What Makes A Game “Dream Team”?

So you’ve decided to take a plunge and explore the world of Game Development. And then you wonder, what kind of a team will help you get there?

At makkajai, we’ve been there, and we’ve had our fair share of lessons along the way. I’m sharing this, in the hope that others find it useful and can get up and running, building amazing games, even faster than us.

Unless you are just building a hobby Game, or have decades of Game building experience (and even then), you need a good team to supplement your skills. At minimum, you need these roles identified and amazing people to fill them.

  • Game Designer – U/x Designer on Steroids + knows Technology as well as Business + Good Leader And Manager

    It’s important someone owns this role on the founding team. This is not just UI design or U/x Design but Game design – holding the bottom-line for the game and bringing various experts to work together (story, technology, art, etc.)  Really, if you outsource or delegate this role, you are not a game maker, you are just a publisher.

    There are very few game designers worth their salt, but with effort, you could do a good job yourself – this is the best book I have read on this topic, must-have before you start even considering building your first game. Take a month just to read the whole thing and then read it again just to sink it in. Absolutely worth it.

  • One (Amazing) Developer – Polygot if possible. Building a good game is hard work, and you want a developer that can just deliver on anything that is technically feasible, without a skill gap coming in the way. Even simple games can get complex as you improve it in stages, or even have multiple moving bits (server-side processing for example), so I cannot overstate the importance of this.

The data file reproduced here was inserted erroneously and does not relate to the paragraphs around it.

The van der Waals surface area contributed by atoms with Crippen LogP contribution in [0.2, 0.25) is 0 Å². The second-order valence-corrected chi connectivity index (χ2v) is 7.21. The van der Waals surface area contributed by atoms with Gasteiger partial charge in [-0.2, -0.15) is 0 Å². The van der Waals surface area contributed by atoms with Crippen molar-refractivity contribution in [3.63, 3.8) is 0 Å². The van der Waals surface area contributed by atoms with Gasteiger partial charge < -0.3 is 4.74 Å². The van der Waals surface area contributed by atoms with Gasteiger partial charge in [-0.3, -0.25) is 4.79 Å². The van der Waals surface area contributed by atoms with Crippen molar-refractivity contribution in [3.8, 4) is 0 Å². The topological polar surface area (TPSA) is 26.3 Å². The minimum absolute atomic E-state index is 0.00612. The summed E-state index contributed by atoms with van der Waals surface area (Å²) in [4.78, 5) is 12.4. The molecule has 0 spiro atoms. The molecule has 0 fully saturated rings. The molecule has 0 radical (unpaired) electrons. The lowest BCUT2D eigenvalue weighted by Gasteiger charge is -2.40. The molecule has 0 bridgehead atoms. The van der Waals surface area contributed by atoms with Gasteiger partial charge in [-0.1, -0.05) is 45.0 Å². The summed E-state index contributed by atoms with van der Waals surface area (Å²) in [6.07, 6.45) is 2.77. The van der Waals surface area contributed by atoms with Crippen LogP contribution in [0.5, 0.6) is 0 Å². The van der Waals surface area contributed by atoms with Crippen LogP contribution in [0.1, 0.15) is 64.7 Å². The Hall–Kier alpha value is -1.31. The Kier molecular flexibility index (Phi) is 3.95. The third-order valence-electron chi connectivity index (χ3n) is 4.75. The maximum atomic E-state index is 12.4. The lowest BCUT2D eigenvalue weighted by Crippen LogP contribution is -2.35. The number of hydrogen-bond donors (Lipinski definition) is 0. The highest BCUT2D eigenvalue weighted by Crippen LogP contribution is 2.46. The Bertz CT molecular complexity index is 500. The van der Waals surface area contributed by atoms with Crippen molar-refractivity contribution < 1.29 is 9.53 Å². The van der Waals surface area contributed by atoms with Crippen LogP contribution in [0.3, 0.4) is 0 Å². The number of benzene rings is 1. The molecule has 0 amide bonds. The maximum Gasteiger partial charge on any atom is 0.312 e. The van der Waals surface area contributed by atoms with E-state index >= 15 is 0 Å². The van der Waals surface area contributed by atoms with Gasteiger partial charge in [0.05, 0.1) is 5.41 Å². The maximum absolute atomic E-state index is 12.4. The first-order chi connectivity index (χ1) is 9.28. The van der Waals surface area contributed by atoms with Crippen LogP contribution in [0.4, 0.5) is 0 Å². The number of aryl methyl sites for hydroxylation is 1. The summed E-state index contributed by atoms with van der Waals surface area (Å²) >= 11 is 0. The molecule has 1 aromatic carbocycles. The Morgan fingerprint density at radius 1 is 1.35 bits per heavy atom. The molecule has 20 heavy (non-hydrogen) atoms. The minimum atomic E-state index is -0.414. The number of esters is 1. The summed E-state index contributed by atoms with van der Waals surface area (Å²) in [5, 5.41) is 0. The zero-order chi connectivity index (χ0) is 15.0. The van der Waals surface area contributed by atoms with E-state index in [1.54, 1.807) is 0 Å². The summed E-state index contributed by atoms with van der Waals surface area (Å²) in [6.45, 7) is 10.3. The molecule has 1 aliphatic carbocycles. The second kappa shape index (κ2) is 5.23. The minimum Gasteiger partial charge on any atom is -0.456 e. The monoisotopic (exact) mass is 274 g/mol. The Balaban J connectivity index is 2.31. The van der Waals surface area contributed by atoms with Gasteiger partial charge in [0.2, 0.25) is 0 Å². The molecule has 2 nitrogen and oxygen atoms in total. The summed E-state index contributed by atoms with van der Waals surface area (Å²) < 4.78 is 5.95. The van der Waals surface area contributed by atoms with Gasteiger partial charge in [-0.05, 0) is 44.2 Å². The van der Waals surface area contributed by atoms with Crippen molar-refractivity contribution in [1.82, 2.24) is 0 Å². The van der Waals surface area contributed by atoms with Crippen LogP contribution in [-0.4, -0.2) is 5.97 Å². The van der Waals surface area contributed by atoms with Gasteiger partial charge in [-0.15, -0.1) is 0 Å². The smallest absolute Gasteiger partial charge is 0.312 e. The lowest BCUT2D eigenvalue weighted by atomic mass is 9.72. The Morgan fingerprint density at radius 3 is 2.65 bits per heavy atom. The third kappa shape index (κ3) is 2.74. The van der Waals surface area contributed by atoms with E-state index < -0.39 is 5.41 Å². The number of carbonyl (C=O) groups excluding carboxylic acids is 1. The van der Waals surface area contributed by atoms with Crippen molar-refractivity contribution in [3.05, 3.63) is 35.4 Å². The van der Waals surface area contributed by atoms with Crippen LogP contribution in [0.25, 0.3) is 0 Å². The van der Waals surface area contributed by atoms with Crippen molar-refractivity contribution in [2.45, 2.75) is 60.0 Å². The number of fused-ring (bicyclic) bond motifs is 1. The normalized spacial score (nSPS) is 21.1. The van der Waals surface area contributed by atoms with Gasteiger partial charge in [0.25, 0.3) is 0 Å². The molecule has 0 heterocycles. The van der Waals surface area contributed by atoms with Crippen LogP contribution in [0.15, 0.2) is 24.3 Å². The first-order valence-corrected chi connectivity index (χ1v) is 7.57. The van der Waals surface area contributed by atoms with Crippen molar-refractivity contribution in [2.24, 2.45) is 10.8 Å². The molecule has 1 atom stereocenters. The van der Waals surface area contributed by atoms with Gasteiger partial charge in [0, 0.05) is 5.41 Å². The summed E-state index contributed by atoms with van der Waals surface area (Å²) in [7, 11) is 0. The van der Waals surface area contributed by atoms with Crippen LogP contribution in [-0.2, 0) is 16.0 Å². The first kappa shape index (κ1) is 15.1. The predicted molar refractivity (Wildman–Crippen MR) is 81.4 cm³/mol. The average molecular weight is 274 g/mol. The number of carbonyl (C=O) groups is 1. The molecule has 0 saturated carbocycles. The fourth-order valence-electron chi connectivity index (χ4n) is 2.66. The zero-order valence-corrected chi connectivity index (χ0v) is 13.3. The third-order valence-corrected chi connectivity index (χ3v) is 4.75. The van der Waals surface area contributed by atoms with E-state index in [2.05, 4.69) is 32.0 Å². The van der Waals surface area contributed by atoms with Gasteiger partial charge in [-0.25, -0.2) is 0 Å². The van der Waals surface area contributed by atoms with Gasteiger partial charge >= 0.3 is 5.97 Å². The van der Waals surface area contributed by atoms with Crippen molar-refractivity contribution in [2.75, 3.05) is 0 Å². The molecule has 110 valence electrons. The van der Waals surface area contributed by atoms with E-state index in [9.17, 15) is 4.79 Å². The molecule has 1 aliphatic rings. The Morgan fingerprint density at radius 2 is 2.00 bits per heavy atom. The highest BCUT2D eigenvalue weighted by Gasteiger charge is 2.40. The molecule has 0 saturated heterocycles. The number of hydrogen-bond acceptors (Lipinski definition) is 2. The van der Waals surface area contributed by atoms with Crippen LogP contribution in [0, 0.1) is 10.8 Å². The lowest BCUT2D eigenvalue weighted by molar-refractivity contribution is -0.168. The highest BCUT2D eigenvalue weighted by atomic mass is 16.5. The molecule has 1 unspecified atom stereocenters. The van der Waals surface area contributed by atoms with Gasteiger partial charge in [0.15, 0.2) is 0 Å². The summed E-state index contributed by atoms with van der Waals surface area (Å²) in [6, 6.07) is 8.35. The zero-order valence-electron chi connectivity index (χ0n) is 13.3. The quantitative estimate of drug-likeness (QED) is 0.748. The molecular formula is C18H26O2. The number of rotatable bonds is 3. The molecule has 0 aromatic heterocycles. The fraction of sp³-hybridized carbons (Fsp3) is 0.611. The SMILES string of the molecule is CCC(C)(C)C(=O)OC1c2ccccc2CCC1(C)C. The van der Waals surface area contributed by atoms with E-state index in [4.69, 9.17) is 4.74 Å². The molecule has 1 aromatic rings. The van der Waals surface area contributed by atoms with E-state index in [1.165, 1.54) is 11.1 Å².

How amazing? As much as possible, and then a bit more. Someone you would choose to build some software if your life depended on it. At such level of awesomeness, it really doesn’t matter whether the person has Objective-C/Android Experience, because they will learn it in days.

    It helps if you have another developer (maybe Game designer doubles up as developer, or someone else on the team). But one person needs to be an out-and-out technical guy/gal. And helps if he/she is a co-founder.

  • Artist – Someone to actually bring your ideas to life with pencil and colors. (figuratively of course, people use digital tools these days!) It took us weeks to find a good artist, but when we did, it was incredible. 

    Possibly on contract initially, I don’t think you’ll need a full-time artist till you start working on multiple games at once. But if one of the founders themselves is an artist, it can be a great advantage.

  • Sound Engineer – Sound is the magical, invisible ingredient that separates a great game from merely a good or mediocre one. Even if you don’t have a sound engineer, you will have to spend a lot of time working out the right sounds and music for your game. 

    Again possible on contract initially, unless one of the founders is a Sound Engineer or even a Musician themselves.

  • Business Guys – Yes, you need to start worrying about marketing, monetization, branding, fund raising, etc right from day one, so you can actually achieve your dream of building that awesome game.

If the Game Designer and the Artist both aren’t very familiar with Photoshop/Illustrator, then you might need someone with that expertise. But generally this is not the case.

Depending on your ambitions, you might need other people. Professional writers for your story, Translators for localization. But the above is what you start with.

Make sure you have an experienced or at least a very skilled team. There is no room for interns (unless they are exceptional), at least in the beginning, if you are building a game. But then I think you should never hire interns for a startup; what do I know!

4 thoughts on “What Makes A Game “Dream Team”?”

    1. Ha ha, yes – although since this post is about “game development” I just focussed on creation rather than marketing. Point taken though, a game is rarely successful if it’s not marketed well.

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